A former Boston police officer who was beaten more than 25 years ago by colleagues who mistook him for a shooting suspect will be the new leader of the city's police department, Mayor Michelle Wu announced Wednesday.
Michael Cox, 57, will return to his hometown of Boston after working as the police chief in Ann Arbor, Michigan, to lead of the same force he once brought a civil rights case against over his beating by fellow cops. Cox, who is Black, will take over as commissioner next month.
Cox described his appointment is an "emotional moment" for him, apologizing during a call with reporters for his voice quivering. He promised to work to diversify the police department — which critics have long complained doesn't look enough like the city it serves — and make sure officers feel supported in their job to protect the community.
"I think this is a very exciting time. I think the officers need someone to support them," Cox told reporters Wednesday. "And I’m going to be their biggest cheerleader."
Before becoming chief in Ann Arbor in 2019, Cox was part of the Boston police force for 30 years, where he rose through the ranks after fighting for years to get justice over his beating that left him seriously injured at the age of 29.
Cox was working undercover in plainclothes as part of the gang unit in January 1995 when officers got a call about a shooting. Cox, dressed in jeans and a sweatshirt, spotted the suspect and started to chase him. The suspect started to scale a fence and Cox was struck from behind just as he was about to grab the man, Cox said. He was kicked and punched by fellow officers, suffering head injuries and kidney damage.
"It was humiliating what happened to me," Cox told former Boston Globe reporter Dick Lehr for Lehr's book about the beating: "The Fence: A Police Cover-Up Along Boston’s Racial Divide."
"There’s no reason to treat anyone like that. And then to just leave them. And if they do it to me — another police officer — would they do it to another person if they got away with it?" Cox said.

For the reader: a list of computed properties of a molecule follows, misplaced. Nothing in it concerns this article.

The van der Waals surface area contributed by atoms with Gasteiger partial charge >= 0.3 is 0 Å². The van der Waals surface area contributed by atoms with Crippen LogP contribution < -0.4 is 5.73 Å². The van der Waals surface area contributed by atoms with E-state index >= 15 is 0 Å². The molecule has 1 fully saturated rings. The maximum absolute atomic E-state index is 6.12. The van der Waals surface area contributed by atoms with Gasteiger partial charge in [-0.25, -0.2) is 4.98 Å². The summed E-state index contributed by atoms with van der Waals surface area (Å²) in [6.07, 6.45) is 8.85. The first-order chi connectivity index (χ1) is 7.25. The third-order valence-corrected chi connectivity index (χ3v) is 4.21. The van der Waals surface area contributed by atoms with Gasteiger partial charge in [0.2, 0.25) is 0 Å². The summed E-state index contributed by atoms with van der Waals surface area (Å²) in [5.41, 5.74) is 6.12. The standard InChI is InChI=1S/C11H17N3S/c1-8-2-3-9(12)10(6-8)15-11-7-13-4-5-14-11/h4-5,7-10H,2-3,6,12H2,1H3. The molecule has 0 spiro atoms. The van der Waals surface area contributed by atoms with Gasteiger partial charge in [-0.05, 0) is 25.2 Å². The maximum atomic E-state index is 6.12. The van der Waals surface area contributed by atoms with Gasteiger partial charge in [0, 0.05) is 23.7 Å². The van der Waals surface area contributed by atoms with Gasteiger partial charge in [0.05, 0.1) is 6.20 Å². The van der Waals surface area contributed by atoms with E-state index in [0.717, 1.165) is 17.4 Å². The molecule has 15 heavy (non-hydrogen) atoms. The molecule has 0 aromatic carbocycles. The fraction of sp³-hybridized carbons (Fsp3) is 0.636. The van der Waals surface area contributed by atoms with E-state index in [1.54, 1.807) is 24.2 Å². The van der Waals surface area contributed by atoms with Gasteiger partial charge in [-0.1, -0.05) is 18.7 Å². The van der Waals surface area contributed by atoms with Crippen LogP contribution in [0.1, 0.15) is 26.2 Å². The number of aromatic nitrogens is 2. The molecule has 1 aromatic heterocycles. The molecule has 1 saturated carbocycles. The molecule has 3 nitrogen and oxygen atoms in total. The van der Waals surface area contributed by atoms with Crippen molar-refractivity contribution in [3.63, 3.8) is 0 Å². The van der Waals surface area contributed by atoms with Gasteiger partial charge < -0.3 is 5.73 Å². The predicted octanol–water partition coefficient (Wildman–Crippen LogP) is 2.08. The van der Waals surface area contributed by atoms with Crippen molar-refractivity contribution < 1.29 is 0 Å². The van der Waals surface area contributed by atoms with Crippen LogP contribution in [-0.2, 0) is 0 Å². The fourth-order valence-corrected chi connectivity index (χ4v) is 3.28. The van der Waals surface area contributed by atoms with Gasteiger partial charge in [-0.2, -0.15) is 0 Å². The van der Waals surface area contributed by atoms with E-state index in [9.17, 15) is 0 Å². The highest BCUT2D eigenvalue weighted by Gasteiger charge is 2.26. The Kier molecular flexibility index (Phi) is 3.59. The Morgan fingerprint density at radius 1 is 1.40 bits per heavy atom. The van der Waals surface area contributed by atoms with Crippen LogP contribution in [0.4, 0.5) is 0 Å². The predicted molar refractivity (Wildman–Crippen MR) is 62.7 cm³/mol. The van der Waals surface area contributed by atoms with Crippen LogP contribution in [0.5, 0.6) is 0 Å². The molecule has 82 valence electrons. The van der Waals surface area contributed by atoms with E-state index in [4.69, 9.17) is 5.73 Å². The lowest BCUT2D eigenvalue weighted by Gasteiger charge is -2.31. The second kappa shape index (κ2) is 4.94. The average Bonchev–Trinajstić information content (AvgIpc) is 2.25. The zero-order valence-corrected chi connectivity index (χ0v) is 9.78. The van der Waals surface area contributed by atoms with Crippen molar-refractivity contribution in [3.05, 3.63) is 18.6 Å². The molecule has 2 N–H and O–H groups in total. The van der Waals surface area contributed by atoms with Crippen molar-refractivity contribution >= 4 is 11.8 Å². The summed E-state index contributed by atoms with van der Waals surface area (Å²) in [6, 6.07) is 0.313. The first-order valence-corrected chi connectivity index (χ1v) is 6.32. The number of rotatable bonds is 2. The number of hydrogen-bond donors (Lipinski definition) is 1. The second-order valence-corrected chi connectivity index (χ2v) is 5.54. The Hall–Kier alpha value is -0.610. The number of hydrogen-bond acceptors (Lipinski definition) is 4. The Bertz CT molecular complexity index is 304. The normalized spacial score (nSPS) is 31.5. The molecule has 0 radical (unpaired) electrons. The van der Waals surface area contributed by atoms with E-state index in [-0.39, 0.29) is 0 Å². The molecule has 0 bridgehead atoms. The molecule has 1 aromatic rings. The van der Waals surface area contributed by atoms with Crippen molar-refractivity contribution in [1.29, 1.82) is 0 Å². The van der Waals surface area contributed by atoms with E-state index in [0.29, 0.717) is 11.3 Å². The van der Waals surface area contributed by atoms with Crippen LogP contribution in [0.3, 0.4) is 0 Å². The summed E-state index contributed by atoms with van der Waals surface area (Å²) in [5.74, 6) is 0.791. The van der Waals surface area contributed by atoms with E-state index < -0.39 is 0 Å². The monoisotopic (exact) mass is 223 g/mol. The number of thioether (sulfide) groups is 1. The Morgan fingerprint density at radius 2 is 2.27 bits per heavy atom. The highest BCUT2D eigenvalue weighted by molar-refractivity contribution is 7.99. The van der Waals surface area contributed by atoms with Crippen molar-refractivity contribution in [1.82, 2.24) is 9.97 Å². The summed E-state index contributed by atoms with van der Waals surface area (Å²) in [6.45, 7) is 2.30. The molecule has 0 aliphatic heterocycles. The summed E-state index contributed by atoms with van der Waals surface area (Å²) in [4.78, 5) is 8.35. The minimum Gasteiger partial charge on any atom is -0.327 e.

Cox has described facing harassment in an effort to silence him after the beating became public despite efforts by his colleagues to cover it up. A department injury report said Cox lost his footing on a frozen puddle, causing him to fall and crack his head.
Cox chose to stay in the police force after what happened to him and try to improve things instead of walking away from a job he loved, he said Wednesday.
"Since then in 1995, I have dedicated my life to making sure that both the Boston police department and policing in general has grown and learned ... to make sure that we have structures and mechanisms in place to make sure that we never repeat that kind of incident against anyone," Cox told reporters.
The top prosecutor for Boston and surrounding communities, who has known Cox for years, called him "a man of high honor and integrity."
"The journey of Michael Cox from being beaten by fellow Boston Police officers to his appointment as Commissioner of the Boston Police Department is emblematic of criminal legal reform," Suffolk County District Attorney Kevin Hayden said in an emailed statement.
Cox's tenure in Ann Arbor was marred by claims that he created a hostile work environment, which led to him being briefly placed on administrative leave in 2020.
An investigation found "no evidence that the Chief was behaving in such a way" as to create a hostile work environment. But a report said "there is evidence that people feared retaliation by the Chief, and they had a legitimate basis for that fear, whether or not that was the Chief’s intent."
He was reinstated less than a month after being placed on leave after being told by the city administration to apologize "for any misunderstandings and poor communications."
The mayor said the vetting process was intense and that she personally spoke with Ann Arbor's mayor and town administrator about Cox's time there. Those conversations confirmed that he is a "leader of great integrity," Wu said.
"We are tremendously excited to bring a leader of his experience and wisdom and background to Boston in this role," she told reporters.
In Boston, Cox spent 15 years in a variety of roles in the police force's command staff, including as the Bureau Chief and Superintendent of the Bureau of Professional Development. He oversaw the Boston Police Academy, the Firearms Training Unit, the Police Cadet Unit, and training for recruits and sworn officers.
Boston's last commissioner — Dennis White — was fired last year following a bitter battle to keep his job after decades-old domestic violence accusations came to light.
White was placed on leave over the allegations, which he denied, just days into his new job. Superintendent-In-Chief Gregory Long has been serving as the acting police commissioner during the search for White's permanent successor.